|The joy of creation|
Sometimes I’ve had great reader reactions to writing that was done as beads of blood formed on my forehead, as I second-guessed myself the whole way, wanting to delete the whole thing. I've also gotten negative or bemused reader responses to writing that came easy, with me riding high, loving every minute of it.
Make no mistake; the “groove state” is one of the great pleasures of an artist’s life. Psychologists like Mihály Csíkszentmihályi say this state, which they call “flow,” creates happiness and kills depression. I’m all for that, especially if it gives me the shot in the arm I need to meet my daily word production goal, or get up early the next day to make sure I get my keyboard time.
Yet one thing I’ve noticed about my “groove writing” is that I am loath to change it. Like many other writers, I instinctively feel a passage birthed in this way is anointed by the muses, smeared with that ineffable something. The truth is, I felt darn good when I wrote it, and rereading it reminds me of that, rather like seeing a picture of a loved one from that vacation a last year in Cancun. That’s why it hurts when my peer reviewers shoot me down, saying “I’m not too sure what’s happening here. There’s too much dialogue. I need to come up for air.”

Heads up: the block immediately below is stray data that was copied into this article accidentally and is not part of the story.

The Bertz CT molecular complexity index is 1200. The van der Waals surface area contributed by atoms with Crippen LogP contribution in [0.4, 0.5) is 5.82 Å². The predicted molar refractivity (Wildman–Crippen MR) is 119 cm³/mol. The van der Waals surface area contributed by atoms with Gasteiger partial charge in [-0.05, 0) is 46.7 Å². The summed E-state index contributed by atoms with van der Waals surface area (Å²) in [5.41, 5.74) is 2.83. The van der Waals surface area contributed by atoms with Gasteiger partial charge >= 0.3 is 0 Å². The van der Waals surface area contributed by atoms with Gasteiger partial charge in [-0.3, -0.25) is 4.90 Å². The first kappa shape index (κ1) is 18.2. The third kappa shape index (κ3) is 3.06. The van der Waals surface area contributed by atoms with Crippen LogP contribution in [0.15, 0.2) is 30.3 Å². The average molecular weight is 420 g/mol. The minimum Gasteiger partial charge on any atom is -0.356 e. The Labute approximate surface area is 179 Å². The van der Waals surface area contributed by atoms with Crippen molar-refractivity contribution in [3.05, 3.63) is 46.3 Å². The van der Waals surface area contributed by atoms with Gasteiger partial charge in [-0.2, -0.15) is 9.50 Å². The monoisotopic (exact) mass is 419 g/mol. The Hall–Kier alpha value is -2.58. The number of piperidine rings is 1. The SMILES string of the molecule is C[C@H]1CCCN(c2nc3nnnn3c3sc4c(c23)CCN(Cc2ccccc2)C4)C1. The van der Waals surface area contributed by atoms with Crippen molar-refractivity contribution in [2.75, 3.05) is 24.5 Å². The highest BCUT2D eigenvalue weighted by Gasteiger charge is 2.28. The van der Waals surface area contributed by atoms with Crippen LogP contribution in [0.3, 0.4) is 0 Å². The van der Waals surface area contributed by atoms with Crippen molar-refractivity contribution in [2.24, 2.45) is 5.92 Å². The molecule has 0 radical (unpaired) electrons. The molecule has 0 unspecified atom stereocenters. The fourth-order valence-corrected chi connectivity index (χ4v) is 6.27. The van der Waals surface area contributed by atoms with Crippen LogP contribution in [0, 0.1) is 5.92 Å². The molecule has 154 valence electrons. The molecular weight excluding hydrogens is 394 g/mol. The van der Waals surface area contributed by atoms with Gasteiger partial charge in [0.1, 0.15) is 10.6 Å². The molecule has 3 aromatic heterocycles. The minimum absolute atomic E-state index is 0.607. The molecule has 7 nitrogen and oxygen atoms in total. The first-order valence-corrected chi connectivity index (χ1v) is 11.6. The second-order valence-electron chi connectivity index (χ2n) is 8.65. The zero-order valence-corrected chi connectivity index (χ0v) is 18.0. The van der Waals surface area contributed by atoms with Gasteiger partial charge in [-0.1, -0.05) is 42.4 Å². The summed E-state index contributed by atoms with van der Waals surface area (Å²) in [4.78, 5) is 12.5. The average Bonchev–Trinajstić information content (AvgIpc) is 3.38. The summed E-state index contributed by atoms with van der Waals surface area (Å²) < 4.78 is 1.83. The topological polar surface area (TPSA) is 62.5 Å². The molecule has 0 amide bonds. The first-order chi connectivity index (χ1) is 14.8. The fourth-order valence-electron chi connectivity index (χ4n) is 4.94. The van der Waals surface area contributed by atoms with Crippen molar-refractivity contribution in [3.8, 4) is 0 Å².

Michael Crichton had this to say:
“Inevitably, you react to your own work – you like it, you don’t like it, you think it’s interesting or boring – and it is difficult to accept that those reactions are often unreliable. I mistrust either wild enthusiasm or deep depression. I have had the greatest success with material that I was sort of neutral about.”
We must take our favorite paragraphs off their pedestal. What about you? Do you find criticism about your favorite tidbits hard to swallow? How do you get an objective take on your words?